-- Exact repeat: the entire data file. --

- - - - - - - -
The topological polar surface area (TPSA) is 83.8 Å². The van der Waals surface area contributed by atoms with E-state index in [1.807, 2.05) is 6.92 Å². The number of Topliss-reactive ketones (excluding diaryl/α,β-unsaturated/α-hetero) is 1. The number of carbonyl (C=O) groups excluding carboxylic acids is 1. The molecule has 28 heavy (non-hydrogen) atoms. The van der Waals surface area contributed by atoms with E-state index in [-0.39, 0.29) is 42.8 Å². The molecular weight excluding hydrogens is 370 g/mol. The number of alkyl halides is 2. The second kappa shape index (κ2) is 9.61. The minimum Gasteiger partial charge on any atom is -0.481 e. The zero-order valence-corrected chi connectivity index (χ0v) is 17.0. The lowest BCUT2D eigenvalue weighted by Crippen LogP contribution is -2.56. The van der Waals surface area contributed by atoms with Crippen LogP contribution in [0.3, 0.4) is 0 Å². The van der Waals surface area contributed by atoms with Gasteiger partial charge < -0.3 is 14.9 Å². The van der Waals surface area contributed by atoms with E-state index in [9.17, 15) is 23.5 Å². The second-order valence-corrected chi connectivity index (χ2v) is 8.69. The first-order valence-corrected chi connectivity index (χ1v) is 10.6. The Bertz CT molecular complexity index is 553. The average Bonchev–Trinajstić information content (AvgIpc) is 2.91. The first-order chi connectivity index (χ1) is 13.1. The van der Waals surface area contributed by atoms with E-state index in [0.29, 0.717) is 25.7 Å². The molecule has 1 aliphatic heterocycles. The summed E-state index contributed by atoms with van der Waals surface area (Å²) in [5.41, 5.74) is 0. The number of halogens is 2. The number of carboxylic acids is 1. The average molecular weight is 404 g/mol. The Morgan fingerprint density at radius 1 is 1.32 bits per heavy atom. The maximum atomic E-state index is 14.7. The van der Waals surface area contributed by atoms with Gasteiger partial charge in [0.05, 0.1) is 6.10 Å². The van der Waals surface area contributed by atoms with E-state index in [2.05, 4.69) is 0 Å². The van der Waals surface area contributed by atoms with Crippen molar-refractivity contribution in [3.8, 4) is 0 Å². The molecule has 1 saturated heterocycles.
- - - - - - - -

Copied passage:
The topological polar surface area (TPSA) is 83.8 Å². The van der Waals surface area contributed by atoms with E-state index in [1.807, 2.05) is 6.92 Å². The number of Topliss-reactive ketones (excluding diaryl/α,β-unsaturated/α-hetero) is 1. The number of carbonyl (C=O) groups excluding carboxylic acids is 1. The molecule has 28 heavy (non-hydrogen) atoms. The van der Waals surface area contributed by atoms with E-state index in [-0.39, 0.29) is 42.8 Å². The molecular weight excluding hydrogens is 370 g/mol. The number of alkyl halides is 2. The second kappa shape index (κ2) is 9.61. The minimum Gasteiger partial charge on any atom is -0.481 e. The zero-order valence-corrected chi connectivity index (χ0v) is 17.0. The lowest BCUT2D eigenvalue weighted by Crippen LogP contribution is -2.56. The van der Waals surface area contributed by atoms with Crippen LogP contribution in [0.3, 0.4) is 0 Å². The van der Waals surface area contributed by atoms with Gasteiger partial charge < -0.3 is 14.9 Å². The van der Waals surface area contributed by atoms with E-state index in [9.17, 15) is 23.5 Å². The second-order valence-corrected chi connectivity index (χ2v) is 8.69. The first-order valence-corrected chi connectivity index (χ1v) is 10.6. The Bertz CT molecular complexity index is 553. The average Bonchev–Trinajstić information content (AvgIpc) is 2.91. The first-order chi connectivity index (χ1) is 13.1. The van der Waals surface area contributed by atoms with E-state index in [0.29, 0.717) is 25.7 Å². The molecule has 1 aliphatic heterocycles. The summed E-state index contributed by atoms with van der Waals surface area (Å²) in [5.41, 5.74) is 0. The number of halogens is 2. The number of carboxylic acids is 1. The average molecular weight is 404 g/mol. The Morgan fingerprint density at radius 1 is 1.32 bits per heavy atom. The maximum atomic E-state index is 14.7. The van der Waals surface area contributed by atoms with Gasteiger partial charge in [0.05, 0.1) is 6.10 Å². The van der Waals surface area contributed by atoms with E-state index in [2.05, 4.69) is 0 Å². The van der Waals surface area contributed by atoms with Crippen molar-refractivity contribution in [3.8, 4) is 0 Å². The molecule has 1 saturated heterocycles.